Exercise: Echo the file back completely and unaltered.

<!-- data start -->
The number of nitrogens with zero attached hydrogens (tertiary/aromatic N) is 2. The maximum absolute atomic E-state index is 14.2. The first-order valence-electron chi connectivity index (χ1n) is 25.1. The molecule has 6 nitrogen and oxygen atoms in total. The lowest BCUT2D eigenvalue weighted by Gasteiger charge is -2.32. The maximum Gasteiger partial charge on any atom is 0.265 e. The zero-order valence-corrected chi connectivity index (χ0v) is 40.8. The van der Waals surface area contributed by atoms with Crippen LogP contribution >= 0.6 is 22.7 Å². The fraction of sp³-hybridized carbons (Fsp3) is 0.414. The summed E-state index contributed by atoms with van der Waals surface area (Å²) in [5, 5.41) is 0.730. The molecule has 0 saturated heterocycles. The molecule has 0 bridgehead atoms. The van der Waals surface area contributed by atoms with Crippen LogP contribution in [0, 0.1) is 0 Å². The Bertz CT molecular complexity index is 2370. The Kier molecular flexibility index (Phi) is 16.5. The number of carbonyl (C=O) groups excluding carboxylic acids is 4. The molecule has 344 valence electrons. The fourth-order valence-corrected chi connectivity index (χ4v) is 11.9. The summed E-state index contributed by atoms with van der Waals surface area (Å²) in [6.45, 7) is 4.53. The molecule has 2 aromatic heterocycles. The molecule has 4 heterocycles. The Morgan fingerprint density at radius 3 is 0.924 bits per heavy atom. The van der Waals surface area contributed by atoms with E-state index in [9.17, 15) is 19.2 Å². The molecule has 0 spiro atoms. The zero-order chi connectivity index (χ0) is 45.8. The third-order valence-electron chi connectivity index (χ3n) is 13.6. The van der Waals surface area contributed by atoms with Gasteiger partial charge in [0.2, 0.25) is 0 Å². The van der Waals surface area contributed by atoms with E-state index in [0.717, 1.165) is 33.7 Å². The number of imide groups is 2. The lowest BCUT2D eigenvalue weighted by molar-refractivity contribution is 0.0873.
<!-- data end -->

The number of nitrogens with zero attached hydrogens (tertiary/aromatic N) is 2. The maximum absolute atomic E-state index is 14.2. The first-order valence-electron chi connectivity index (χ1n) is 25.1. The molecule has 6 nitrogen and oxygen atoms in total. The lowest BCUT2D eigenvalue weighted by Gasteiger charge is -2.32. The maximum Gasteiger partial charge on any atom is 0.265 e. The zero-order valence-corrected chi connectivity index (χ0v) is 40.8. The van der Waals surface area contributed by atoms with Crippen LogP contribution >= 0.6 is 22.7 Å². The fraction of sp³-hybridized carbons (Fsp3) is 0.414. The summed E-state index contributed by atoms with van der Waals surface area (Å²) in [5, 5.41) is 0.730. The molecule has 0 saturated heterocycles. The molecule has 0 bridgehead atoms. The van der Waals surface area contributed by atoms with Crippen LogP contribution in [0, 0.1) is 0 Å². The Bertz CT molecular complexity index is 2370. The Kier molecular flexibility index (Phi) is 16.5. The number of carbonyl (C=O) groups excluding carboxylic acids is 4. The molecule has 344 valence electrons. The fourth-order valence-corrected chi connectivity index (χ4v) is 11.9. The summed E-state index contributed by atoms with van der Waals surface area (Å²) in [6.45, 7) is 4.53. The molecule has 2 aromatic heterocycles. The molecule has 4 heterocycles. The Morgan fingerprint density at radius 3 is 0.924 bits per heavy atom. The van der Waals surface area contributed by atoms with E-state index in [9.17, 15) is 19.2 Å². The molecule has 0 spiro atoms. The zero-order chi connectivity index (χ0) is 45.8. The third-order valence-electron chi connectivity index (χ3n) is 13.6. The van der Waals surface area contributed by atoms with Gasteiger partial charge in [0.2, 0.25) is 0 Å². The van der Waals surface area contributed by atoms with E-state index in [0.717, 1.165) is 33.7 Å². The number of imide groups is 2. The lowest BCUT2D eigenvalue weighted by molar-refractivity contribution is 0.0873.